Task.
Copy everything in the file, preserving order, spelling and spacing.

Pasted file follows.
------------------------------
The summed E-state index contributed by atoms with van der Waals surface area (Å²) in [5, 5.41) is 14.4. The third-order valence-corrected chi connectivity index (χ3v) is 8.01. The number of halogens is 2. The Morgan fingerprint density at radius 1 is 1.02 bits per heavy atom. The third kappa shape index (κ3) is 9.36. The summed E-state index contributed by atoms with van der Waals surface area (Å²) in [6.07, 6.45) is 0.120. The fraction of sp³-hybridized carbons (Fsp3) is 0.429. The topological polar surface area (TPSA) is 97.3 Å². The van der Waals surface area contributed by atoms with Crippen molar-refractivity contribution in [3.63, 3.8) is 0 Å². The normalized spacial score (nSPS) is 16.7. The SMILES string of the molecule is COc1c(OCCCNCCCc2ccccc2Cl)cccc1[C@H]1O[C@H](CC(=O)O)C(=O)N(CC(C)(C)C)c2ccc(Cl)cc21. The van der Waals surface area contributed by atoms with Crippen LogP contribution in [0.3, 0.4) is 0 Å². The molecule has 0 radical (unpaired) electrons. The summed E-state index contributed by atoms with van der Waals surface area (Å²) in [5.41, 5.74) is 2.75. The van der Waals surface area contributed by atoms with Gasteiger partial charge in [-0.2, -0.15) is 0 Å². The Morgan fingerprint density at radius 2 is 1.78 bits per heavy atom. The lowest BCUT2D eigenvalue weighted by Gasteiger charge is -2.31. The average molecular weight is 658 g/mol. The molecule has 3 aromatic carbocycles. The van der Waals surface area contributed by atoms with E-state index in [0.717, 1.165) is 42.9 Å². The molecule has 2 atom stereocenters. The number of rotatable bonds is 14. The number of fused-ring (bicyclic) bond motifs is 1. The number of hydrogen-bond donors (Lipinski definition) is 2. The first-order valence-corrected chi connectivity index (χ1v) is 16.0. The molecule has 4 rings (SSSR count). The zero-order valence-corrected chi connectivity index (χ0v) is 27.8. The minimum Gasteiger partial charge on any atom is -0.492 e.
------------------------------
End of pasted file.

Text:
The summed E-state index contributed by atoms with van der Waals surface area (Å²) in [5, 5.41) is 14.4. The third-order valence-corrected chi connectivity index (χ3v) is 8.01. The number of halogens is 2. The Morgan fingerprint density at radius 1 is 1.02 bits per heavy atom. The third kappa shape index (κ3) is 9.36. The summed E-state index contributed by atoms with van der Waals surface area (Å²) in [6.07, 6.45) is 0.120. The fraction of sp³-hybridized carbons (Fsp3) is 0.429. The topological polar surface area (TPSA) is 97.3 Å². The van der Waals surface area contributed by atoms with Crippen molar-refractivity contribution in [3.63, 3.8) is 0 Å². The normalized spacial score (nSPS) is 16.7. The SMILES string of the molecule is COc1c(OCCCNCCCc2ccccc2Cl)cccc1[C@H]1O[C@H](CC(=O)O)C(=O)N(CC(C)(C)C)c2ccc(Cl)cc21. The van der Waals surface area contributed by atoms with Crippen LogP contribution in [0.3, 0.4) is 0 Å². The molecule has 0 radical (unpaired) electrons. The summed E-state index contributed by atoms with van der Waals surface area (Å²) in [5.41, 5.74) is 2.75. The van der Waals surface area contributed by atoms with Gasteiger partial charge in [-0.2, -0.15) is 0 Å². The Morgan fingerprint density at radius 2 is 1.78 bits per heavy atom. The lowest BCUT2D eigenvalue weighted by Gasteiger charge is -2.31. The average molecular weight is 658 g/mol. The molecule has 3 aromatic carbocycles. The van der Waals surface area contributed by atoms with E-state index in [0.717, 1.165) is 42.9 Å². The molecule has 2 atom stereocenters. The number of rotatable bonds is 14. The number of fused-ring (bicyclic) bond motifs is 1. The number of hydrogen-bond donors (Lipinski definition) is 2. The first-order valence-corrected chi connectivity index (χ1v) is 16.0. The molecule has 4 rings (SSSR count). The zero-order valence-corrected chi connectivity index (χ0v) is 27.8. The minimum Gasteiger partial charge on any atom is -0.492 e.